CHM board chairman: We’re painting a picture, every day
By Jim Detwiler, CHM Chairman of the Board of Directors
Jim Detwiler remembers the strain of carrying the burden of sin common to every person—and he’s thankful every day for God lifting it from him.
Though the Christian Healthcare Ministries’ board chairman since 2003 isn’t an artist with brush and paint, he believes he, and all Christians, paint with their lives a daily picture of the Lord and his love.
“There’s a story I like very much of a little girl in the first grade during art class painting a picture at her desk. The teacher came over and asked her, ‘What are you painting?’ The little girl said, ‘I’m painting a picture of God.’
“The teacher said to her, ‘No one knows what God looks like.’ The girl said, ‘They will when I’m finished.’”
Every CHM employee—and every Christian—is creating such images in every interaction with others, Jim says.
“With every person with whom we come in contact, we’re painting a picture of Jesus Christ and of the face of God,” Jim says. “That’s an enormous responsibility and a wonderful opportunity.”
When he was not long out of college and not long married to his wife, Janet, his attitude was much different.
“When I was a young man, I wasn’t a good person,” he said, consistent with Romans 3:23: “For all have sinned and fall short of the glory of God.” However, he adds, “I had a broken heart; you go so far and know you need help.”
In 1960 Jim, his wife, Janet, and their young son went to a revival meeting led by a pastor who had ministered to Jim’s grandfather, leading him to the Lord shortly before his death.
“At the revival meeting the people there told me that they loved me,” Jim says. “I fell down on my knees, dumped a load of sin, and asked the Lord to save me. God has always been faithful.”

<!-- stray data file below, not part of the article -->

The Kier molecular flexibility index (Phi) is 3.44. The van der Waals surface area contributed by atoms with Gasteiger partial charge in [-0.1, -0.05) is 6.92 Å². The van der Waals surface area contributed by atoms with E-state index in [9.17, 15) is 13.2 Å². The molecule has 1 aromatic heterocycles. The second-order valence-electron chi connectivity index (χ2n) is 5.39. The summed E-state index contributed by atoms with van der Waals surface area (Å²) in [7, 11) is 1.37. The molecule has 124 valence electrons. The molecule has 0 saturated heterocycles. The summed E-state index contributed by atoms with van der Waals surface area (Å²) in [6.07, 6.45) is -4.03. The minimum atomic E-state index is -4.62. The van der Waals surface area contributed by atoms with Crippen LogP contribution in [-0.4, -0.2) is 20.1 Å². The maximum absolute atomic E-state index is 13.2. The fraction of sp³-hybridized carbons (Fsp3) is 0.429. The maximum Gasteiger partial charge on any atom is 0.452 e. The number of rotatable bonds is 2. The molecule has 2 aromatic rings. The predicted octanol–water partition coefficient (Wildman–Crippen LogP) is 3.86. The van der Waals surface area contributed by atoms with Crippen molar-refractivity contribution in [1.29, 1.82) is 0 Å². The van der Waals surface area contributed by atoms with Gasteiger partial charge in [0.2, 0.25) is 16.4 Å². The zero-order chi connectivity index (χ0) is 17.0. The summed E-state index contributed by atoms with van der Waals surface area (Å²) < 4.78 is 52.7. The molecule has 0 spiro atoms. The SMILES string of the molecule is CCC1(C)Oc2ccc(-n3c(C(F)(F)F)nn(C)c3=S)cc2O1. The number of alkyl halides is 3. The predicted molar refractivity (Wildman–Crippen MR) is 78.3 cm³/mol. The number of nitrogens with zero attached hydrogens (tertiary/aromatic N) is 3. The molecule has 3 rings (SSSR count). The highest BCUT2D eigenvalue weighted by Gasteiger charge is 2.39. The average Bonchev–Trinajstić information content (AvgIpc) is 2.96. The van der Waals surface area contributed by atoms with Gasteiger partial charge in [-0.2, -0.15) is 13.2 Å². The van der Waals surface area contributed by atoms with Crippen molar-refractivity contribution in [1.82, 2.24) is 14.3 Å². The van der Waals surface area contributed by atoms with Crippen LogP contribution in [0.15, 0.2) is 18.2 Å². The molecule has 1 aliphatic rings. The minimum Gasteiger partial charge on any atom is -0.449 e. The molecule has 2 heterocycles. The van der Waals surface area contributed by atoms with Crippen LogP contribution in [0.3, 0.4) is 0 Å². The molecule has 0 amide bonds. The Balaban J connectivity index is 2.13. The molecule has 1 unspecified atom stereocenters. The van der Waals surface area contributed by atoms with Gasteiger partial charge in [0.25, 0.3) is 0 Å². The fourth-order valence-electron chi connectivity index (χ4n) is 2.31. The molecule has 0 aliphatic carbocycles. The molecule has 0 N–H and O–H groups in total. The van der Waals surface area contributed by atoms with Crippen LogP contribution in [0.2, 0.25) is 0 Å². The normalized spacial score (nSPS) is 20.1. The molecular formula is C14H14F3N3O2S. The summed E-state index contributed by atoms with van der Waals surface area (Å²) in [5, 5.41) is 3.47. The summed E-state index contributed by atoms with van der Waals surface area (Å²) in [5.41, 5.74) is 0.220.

The decision made that night has guided his life and career, which followed a vocational path outside the family business. Born in Champagne County, Ohio, Jim grew up on an 80-acre farm. His father, grandfather, and family on Janet’s side were farmers.
“I thought I wanted to be a schoolteacher, so I went to Wittenberg College in Springfield, Ohio. Farming at that time was evolving to where you either had to get really big or get out of it, so I decided to go to college.
“At Wittenberg I took a course in accounting and loved it. I earned a degree in accounting and started out working for a stone company that built 35 miles of Interstate 75.”
He briefly went into business for himself, running a car dealership (“That wasn’t for me.”) He went back to accounting, advancing to controller for progressively larger companies.
He saw a job advertised for financial director for an Urbana, Ohio hospital. He applied, and was hired.
“I loved it,” Jim says. “I got my MBA with a concentration in hospital administration. I spent 24 years with Sisters of Mercy hospitals, and was president of several of them. They bought a hospital in Willard, Ohio and said they wanted me to take over and turn it around. I spent 10 years there, and then retired.”
His describes his core management value in one word: integrity.
“You have to do what you say, and work according to what you say you believe,” Jim says. “The employees, medical staff, and everyone else depend on you.”
What is his management philosophy? “Engagement!”
“When we had a construction project that affected nurses and their jobs, I would get them involved,” he said. “When similar decisions affected other parts of the hospital, I got the people there involved. It worked.”
All the while, Jim and Janet were growing their family. The two met in 4-H band while in high school. Jim played the drums, Janet the clarinet. In 2019 they’ll celebrate their 60th anniversary.
“Janet helped me through college, has always been faithful and supportive, is a wonderful mother, and I’m incredibly blessed because of her and our kids,” Jim says.
They have four adult children: the oldest son, Jay, is a nurse at Ohio State University; next-oldest son, Joel, worked with Honda and is now retired; daughter Janine works at Ohio State University; Jon, the youngest, is superintendent at Fremont (Ohio) City Schools.
Jim joined the CHM board in 2001, and became chairman two years later.
“Like every board member, I love this ministry, the staff, and the people who depend on us to do what we say we’ll do,” Jim says. “It’s a privilege to be part of it, to be making a difference every day in the lives of CHM members.
“It’s quite a picture being painted, and the colors get brighter every day.”